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|Title:||Purity and Danger – researching child protection and welfare in youth sport|
|Keywords:||Purity;sport science;Danger;Sport;Child abuse|
|Citation:||‘Researching Youth Sport’ conference, Institute for Youth Sport, Loughborough University, September 20th 2006|
|Abstract:||Drawing on Mary Douglas’ classic social analysis in ‘Purity and Danger’ (1966) I argue that youth sport is a purity system and that pollution of it, through child abuse, breaches the belief system that still attaches to sport. I explore research attitudes and practices in conventional sport science and, in particular, examine the politics of researching a topic that has low perceived performance value. I suggest that the notion of ‘pollution’ has potential for understanding not only the denial of child abuse in sport but also its marginal status as a sport science research topic. One solution to this state of affairs is to recast children and young people in sport as ‘human beings’ first and ‘humans doing’ second. Some implications of such an approach for a youth sport research agenda are drawn out.|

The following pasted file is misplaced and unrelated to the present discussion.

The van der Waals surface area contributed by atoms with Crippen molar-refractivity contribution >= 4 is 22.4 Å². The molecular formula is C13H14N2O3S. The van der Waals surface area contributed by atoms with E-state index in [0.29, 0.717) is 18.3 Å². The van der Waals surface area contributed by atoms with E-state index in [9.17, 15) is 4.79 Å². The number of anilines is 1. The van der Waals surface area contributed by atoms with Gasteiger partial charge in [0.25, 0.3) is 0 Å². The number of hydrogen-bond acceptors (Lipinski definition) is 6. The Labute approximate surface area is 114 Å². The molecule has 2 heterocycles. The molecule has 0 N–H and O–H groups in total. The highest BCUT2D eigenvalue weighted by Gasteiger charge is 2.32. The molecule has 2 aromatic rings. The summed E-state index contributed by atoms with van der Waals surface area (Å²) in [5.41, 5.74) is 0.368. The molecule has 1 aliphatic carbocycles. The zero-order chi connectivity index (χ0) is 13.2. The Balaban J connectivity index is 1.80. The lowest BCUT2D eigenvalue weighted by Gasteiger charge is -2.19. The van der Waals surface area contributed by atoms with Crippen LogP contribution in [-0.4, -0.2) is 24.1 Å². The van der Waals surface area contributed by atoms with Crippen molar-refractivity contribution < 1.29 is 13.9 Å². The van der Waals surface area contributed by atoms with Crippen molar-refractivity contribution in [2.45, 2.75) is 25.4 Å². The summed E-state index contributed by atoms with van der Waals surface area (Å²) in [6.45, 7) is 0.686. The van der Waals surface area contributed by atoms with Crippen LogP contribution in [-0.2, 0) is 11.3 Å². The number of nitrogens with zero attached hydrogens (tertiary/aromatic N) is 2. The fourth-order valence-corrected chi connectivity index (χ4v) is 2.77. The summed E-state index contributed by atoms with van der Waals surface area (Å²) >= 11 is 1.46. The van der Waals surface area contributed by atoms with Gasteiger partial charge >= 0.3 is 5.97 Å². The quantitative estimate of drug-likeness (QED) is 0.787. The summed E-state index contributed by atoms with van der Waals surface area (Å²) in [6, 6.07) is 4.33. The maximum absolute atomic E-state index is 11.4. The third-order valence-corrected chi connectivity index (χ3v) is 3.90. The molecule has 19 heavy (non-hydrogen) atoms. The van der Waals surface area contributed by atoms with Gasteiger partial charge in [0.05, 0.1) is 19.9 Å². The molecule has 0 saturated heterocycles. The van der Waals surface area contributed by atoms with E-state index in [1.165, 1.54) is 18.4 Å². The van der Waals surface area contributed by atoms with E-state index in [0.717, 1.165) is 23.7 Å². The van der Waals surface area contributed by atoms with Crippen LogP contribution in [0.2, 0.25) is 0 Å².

|Appears in Collections:||Sport|
Dept of Life Sciences Research Papers
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